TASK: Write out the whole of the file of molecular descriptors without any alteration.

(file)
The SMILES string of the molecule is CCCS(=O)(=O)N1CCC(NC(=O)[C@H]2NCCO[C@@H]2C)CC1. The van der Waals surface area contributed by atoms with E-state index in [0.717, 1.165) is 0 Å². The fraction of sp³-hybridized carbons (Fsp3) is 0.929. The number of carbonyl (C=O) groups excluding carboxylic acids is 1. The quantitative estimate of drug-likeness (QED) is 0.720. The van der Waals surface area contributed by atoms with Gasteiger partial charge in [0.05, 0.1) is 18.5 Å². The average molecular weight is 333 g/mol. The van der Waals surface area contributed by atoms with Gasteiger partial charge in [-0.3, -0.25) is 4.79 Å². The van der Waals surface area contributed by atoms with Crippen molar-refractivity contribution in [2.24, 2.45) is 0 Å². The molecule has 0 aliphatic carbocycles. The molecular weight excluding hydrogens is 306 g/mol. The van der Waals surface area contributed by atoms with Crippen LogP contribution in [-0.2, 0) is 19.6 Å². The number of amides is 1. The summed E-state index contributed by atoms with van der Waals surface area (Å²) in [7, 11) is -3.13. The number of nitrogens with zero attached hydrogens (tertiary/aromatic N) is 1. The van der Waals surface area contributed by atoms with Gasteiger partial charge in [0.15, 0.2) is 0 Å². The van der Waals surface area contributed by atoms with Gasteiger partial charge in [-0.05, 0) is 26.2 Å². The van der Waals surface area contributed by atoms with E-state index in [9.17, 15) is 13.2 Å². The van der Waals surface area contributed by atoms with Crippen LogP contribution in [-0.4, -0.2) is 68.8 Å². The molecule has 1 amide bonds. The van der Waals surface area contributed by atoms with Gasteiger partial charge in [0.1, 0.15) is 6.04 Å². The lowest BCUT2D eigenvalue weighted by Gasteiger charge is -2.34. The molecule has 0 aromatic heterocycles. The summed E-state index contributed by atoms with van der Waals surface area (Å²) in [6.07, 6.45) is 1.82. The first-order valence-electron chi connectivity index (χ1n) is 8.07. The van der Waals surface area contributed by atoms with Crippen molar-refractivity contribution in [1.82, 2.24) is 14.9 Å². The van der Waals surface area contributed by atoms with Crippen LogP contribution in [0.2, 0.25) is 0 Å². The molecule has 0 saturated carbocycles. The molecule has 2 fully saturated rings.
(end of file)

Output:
The SMILES string of the molecule is CCCS(=O)(=O)N1CCC(NC(=O)[C@H]2NCCO[C@@H]2C)CC1. The van der Waals surface area contributed by atoms with E-state index in [0.717, 1.165) is 0 Å². The fraction of sp³-hybridized carbons (Fsp3) is 0.929. The number of carbonyl (C=O) groups excluding carboxylic acids is 1. The quantitative estimate of drug-likeness (QED) is 0.720. The van der Waals surface area contributed by atoms with Gasteiger partial charge in [0.05, 0.1) is 18.5 Å². The average molecular weight is 333 g/mol. The van der Waals surface area contributed by atoms with Gasteiger partial charge in [-0.3, -0.25) is 4.79 Å². The van der Waals surface area contributed by atoms with Crippen molar-refractivity contribution in [2.24, 2.45) is 0 Å². The molecule has 0 aliphatic carbocycles. The molecular weight excluding hydrogens is 306 g/mol. The van der Waals surface area contributed by atoms with Crippen LogP contribution in [-0.2, 0) is 19.6 Å². The number of amides is 1. The summed E-state index contributed by atoms with van der Waals surface area (Å²) in [7, 11) is -3.13. The number of nitrogens with zero attached hydrogens (tertiary/aromatic N) is 1. The van der Waals surface area contributed by atoms with Gasteiger partial charge in [0.15, 0.2) is 0 Å². The van der Waals surface area contributed by atoms with Gasteiger partial charge in [-0.05, 0) is 26.2 Å². The van der Waals surface area contributed by atoms with E-state index in [9.17, 15) is 13.2 Å². The van der Waals surface area contributed by atoms with Crippen LogP contribution in [-0.4, -0.2) is 68.8 Å². The molecule has 1 amide bonds. The van der Waals surface area contributed by atoms with Gasteiger partial charge in [0.1, 0.15) is 6.04 Å². The lowest BCUT2D eigenvalue weighted by Gasteiger charge is -2.34. The molecule has 0 aromatic heterocycles. The summed E-state index contributed by atoms with van der Waals surface area (Å²) in [6.07, 6.45) is 1.82. The first-order valence-electron chi connectivity index (χ1n) is 8.07. The van der Waals surface area contributed by atoms with Crippen molar-refractivity contribution in [1.82, 2.24) is 14.9 Å². The van der Waals surface area contributed by atoms with Crippen LogP contribution in [0.2, 0.25) is 0 Å². The molecule has 0 saturated carbocycles. The molecule has 2 fully saturated rings.